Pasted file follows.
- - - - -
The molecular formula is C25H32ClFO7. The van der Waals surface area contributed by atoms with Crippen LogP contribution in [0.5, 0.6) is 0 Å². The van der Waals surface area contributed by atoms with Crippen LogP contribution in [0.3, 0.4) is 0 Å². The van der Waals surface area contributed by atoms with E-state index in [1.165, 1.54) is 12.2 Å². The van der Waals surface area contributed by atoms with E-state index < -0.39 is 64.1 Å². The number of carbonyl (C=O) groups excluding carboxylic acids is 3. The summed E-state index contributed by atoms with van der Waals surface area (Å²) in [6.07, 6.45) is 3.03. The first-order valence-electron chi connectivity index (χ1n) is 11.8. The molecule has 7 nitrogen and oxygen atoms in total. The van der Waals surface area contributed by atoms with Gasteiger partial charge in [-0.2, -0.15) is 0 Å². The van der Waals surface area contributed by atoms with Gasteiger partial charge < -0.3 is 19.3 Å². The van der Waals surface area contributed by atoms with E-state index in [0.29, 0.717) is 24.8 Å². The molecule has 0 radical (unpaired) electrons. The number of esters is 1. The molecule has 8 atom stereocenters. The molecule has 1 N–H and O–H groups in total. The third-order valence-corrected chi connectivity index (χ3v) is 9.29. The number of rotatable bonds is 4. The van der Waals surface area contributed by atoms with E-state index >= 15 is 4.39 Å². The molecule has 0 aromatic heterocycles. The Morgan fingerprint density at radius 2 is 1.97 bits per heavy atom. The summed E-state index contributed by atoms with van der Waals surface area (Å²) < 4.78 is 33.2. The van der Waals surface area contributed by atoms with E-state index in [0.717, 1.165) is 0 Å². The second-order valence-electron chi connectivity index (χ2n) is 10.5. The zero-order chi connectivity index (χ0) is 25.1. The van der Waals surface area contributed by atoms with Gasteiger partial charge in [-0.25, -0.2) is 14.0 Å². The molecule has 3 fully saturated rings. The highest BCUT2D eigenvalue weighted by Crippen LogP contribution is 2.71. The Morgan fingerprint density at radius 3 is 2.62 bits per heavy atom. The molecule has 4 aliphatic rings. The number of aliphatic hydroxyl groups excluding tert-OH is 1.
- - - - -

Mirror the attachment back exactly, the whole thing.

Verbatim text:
The molecular formula is C25H32ClFO7. The van der Waals surface area contributed by atoms with Crippen LogP contribution in [0.5, 0.6) is 0 Å². The van der Waals surface area contributed by atoms with Crippen LogP contribution in [0.3, 0.4) is 0 Å². The van der Waals surface area contributed by atoms with E-state index in [1.165, 1.54) is 12.2 Å². The van der Waals surface area contributed by atoms with E-state index < -0.39 is 64.1 Å². The number of carbonyl (C=O) groups excluding carboxylic acids is 3. The summed E-state index contributed by atoms with van der Waals surface area (Å²) in [6.07, 6.45) is 3.03. The first-order valence-electron chi connectivity index (χ1n) is 11.8. The molecule has 7 nitrogen and oxygen atoms in total. The van der Waals surface area contributed by atoms with Gasteiger partial charge in [-0.2, -0.15) is 0 Å². The van der Waals surface area contributed by atoms with Gasteiger partial charge < -0.3 is 19.3 Å². The van der Waals surface area contributed by atoms with E-state index in [0.29, 0.717) is 24.8 Å². The molecule has 0 radical (unpaired) electrons. The number of esters is 1. The molecule has 8 atom stereocenters. The molecule has 1 N–H and O–H groups in total. The third-order valence-corrected chi connectivity index (χ3v) is 9.29. The number of rotatable bonds is 4. The van der Waals surface area contributed by atoms with E-state index >= 15 is 4.39 Å². The molecule has 0 aromatic heterocycles. The Morgan fingerprint density at radius 2 is 1.97 bits per heavy atom. The summed E-state index contributed by atoms with van der Waals surface area (Å²) < 4.78 is 33.2. The van der Waals surface area contributed by atoms with E-state index in [0.717, 1.165) is 0 Å². The second-order valence-electron chi connectivity index (χ2n) is 10.5. The zero-order chi connectivity index (χ0) is 25.1. The van der Waals surface area contributed by atoms with Gasteiger partial charge in [-0.25, -0.2) is 14.0 Å². The molecule has 3 fully saturated rings. The highest BCUT2D eigenvalue weighted by Crippen LogP contribution is 2.71. The Morgan fingerprint density at radius 3 is 2.62 bits per heavy atom. The molecule has 4 aliphatic rings. The number of aliphatic hydroxyl groups excluding tert-OH is 1.